Background Low haptoglobin indicates hemolysis in lupus patients. We present a lupus patient who was found to have low haptoglobin levels in the absence of other evidence of hemolysis.
Methods Chart review.
Results A 44-year-old Caucasian woman was diagnosed with lupus about 11 years ago, characterized by positive ANA, anti-dsDNA, anticardiolipin antibodies, anti-beta-2 glycoprotein, Direct Coombs, hypocomplementemia, alopecia, arthralgia, arthritis, photosensitive skin rash, serositis, mucosal ulcer, and livedo. She was treated with hydroxychloroquine, steroids, and Imuran. During her first visit in our center, she was found to have mild alopecia and subtle synovitis of 2 small joints. She was taking hydroxychloroquine 400 mg. The hematocrit was 34 (up from 30–31, 3 months prior to the visit and 3 months after the visit), haptoglobin 41 mg/dL (normal 43–212 mg/dL), absolute reticulocyte count of 73 000/mm3 (normal 20000–80000), negative Direct Coombs, low positive anti-dsDNA of 15 (negative <4 IU/ml), low C3 of 72 mg/dL (normal 90–180), normal C4 of 17 mg/dL (normal 16–47), platelet counts of 147000 (140000–400000/uL), normal WBC (3 months prior to the visit and 3 months after the visit), normal urine protein creatinine ratio of 99 mg/g creatinine (normal 21–161), normal liver function test (one month prior and 3 months after the visit), and CRP was normal (<0.1 mg/dl).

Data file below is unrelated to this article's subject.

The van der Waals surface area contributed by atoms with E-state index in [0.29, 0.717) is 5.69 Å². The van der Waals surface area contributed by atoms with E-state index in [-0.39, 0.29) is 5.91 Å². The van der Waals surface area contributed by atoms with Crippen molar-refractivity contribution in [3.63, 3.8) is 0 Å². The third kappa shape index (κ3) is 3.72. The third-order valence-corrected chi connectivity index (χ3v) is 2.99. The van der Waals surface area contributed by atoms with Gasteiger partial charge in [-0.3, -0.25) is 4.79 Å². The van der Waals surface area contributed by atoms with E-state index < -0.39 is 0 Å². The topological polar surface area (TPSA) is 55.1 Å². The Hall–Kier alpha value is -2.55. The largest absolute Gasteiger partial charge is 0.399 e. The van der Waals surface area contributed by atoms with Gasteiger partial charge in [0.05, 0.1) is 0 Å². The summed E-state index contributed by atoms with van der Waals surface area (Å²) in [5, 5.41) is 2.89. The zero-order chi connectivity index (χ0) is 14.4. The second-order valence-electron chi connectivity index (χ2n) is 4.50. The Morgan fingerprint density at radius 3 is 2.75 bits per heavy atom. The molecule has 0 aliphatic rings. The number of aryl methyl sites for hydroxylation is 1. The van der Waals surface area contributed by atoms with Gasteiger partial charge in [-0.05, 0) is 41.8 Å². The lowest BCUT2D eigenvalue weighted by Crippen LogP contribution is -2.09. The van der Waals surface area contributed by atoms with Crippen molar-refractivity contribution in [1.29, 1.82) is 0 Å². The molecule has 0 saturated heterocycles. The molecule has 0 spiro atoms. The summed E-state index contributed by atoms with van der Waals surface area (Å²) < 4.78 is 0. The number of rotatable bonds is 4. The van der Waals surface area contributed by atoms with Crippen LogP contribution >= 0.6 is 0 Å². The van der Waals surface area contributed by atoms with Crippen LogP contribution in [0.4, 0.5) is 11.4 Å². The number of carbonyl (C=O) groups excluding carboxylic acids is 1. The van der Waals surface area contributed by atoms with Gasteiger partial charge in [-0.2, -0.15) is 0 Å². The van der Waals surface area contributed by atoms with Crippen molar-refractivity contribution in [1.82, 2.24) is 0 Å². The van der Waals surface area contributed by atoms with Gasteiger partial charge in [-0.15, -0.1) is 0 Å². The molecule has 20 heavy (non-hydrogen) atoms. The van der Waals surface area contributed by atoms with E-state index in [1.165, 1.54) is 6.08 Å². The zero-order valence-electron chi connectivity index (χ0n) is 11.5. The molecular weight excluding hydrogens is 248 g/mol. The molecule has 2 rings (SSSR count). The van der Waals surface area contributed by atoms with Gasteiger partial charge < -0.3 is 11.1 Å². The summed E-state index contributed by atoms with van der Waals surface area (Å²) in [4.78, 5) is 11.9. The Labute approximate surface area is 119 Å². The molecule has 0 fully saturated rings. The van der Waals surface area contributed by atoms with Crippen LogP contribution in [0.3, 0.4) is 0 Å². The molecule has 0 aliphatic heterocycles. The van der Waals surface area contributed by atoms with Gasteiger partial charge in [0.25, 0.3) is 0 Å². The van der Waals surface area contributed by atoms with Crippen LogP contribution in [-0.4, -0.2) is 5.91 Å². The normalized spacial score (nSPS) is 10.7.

Conclusions Further research is needed to detect anti-haptoglobin antibodies in lupus patients and elucidate the mechanism underlying these findings.
Funding Source(s): Non.
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